SCW Robotics team earns 1st place
|Members of the St. Clare Walker Middle School Robotics Team are Cole Ruark (front); standing from left, Jacob Winn, Jerry Lindsey, Chloe Hodges, Kenneth Beam, Tyler Radabaugh, Jack Graulich and Jack Ruark.|
by Jack Graulich
and Tyler Radabaugh
On November 9, the FIRST Robotics team from St. Clare Walker (SCW) Middle School attended regional competition at Maggie L. Walker Governor’s School in Richmond. SCW club members have been preparing for two months and developed an invention, prototype, and programmed a robot to perform specific tasks.
This year FIRST Robotics had a theme of “Nature’s Fury,” which includes all natural disasters. The team developed an invention that would help people prepare, survive, and recover from a hurricane.
Students came up with the “Flash Wall,” a device that resembles a wall that pops up from the ground using hydraulics surrounding one’s home. The Flash Wall should theoretically prevent water from reaching your home during flash floods resulting from hurricanes.
The SCW team researched damage to Middlesex County from Hurricane Isabel in 2003. The students came up with an alternate resource to use to make the Flash Wall with cenocell, a material made from compressed coal ash. Each year 125 million pounds of waste can be recycled into cenocell. This material is lighter, cheaper, stronger, and more environmentally friendly than concrete.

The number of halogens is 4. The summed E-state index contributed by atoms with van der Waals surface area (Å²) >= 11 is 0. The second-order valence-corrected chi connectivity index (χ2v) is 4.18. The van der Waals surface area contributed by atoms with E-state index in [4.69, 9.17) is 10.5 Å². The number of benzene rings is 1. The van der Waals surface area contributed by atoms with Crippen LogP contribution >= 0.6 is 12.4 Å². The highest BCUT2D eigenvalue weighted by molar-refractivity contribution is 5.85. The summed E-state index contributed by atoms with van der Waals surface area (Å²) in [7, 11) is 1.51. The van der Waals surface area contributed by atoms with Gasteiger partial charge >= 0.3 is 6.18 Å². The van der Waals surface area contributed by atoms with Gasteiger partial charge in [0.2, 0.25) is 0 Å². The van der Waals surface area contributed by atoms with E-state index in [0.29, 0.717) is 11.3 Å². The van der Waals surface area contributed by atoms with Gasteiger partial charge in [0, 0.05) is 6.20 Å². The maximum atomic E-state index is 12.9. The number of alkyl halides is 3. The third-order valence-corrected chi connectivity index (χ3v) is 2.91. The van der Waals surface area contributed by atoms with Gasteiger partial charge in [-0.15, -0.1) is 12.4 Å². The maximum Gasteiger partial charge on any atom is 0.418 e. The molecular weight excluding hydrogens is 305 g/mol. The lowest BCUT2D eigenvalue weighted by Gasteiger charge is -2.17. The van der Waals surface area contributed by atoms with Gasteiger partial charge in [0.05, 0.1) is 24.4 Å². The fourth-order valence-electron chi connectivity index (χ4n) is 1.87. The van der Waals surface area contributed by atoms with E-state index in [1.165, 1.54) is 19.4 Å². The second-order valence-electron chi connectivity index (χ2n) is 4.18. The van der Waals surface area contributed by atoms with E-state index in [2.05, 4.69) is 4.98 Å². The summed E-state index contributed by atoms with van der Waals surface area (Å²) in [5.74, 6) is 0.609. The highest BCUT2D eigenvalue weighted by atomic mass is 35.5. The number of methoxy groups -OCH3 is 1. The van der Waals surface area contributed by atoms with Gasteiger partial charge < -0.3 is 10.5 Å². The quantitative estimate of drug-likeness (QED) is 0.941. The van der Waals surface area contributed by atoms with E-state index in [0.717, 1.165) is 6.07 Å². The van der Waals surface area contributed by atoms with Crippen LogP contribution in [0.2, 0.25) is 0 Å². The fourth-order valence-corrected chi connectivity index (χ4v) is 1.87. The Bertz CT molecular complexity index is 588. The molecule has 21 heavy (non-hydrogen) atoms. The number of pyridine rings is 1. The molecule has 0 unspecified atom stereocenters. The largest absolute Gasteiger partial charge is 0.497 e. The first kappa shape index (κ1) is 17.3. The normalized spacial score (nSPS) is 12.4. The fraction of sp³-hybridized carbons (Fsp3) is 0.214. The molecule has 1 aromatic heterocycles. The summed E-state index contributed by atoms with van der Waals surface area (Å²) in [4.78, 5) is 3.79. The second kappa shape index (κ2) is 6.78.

For additional guidance, the students interviewed Mark Nugent, Middlesex County Emergency Services Coordinator, and he gave his opinion on different aspects of the Flash Wall prototype and presentation.
For the competition, students were required to build a LEGO Mindstorms robot that would perform tasks on an official FIRST Robotics mat. The robot had to be programmed to complete tasks such as pushing a person from one place to another, pushing a lever that released an airplane, and capturing objects on the mat.
At the competition, the students were evaluated on the robot’s performance and robot design, the project solution, and a core values test. FIRST Robotics insists each member much be respectful of each other and enjoy themselves at the competition. The core values test graded each of the FIRST Robotics members on their teamwork and graciousness throughout the whole competition, as well as how they treated others.
The SCW team achieved high marks in each category and received first place for their research project, which included scoring on the presentation to the judges.
Unfortunately, the SCW team did not qualify to advance to the state competition, but the students are very pleased with their win and learned a lot. The students look forward to performing even better in all categories next year.
Students on the SCW FIRST Robotics team are Kenneth Beam, Jack Graulich, Chloe Hodges, Jerry Lindsey, Tyler Radabaugh, Cole Ruark, Jack Ruark and Jacob Winn. Team member Brayden Miller was unable to attend the competition. The team is coached by Matthew Short, SCW technology teacher, and mentored by Kathy Ruark, technology coordinator for Middlesex County Public Schools.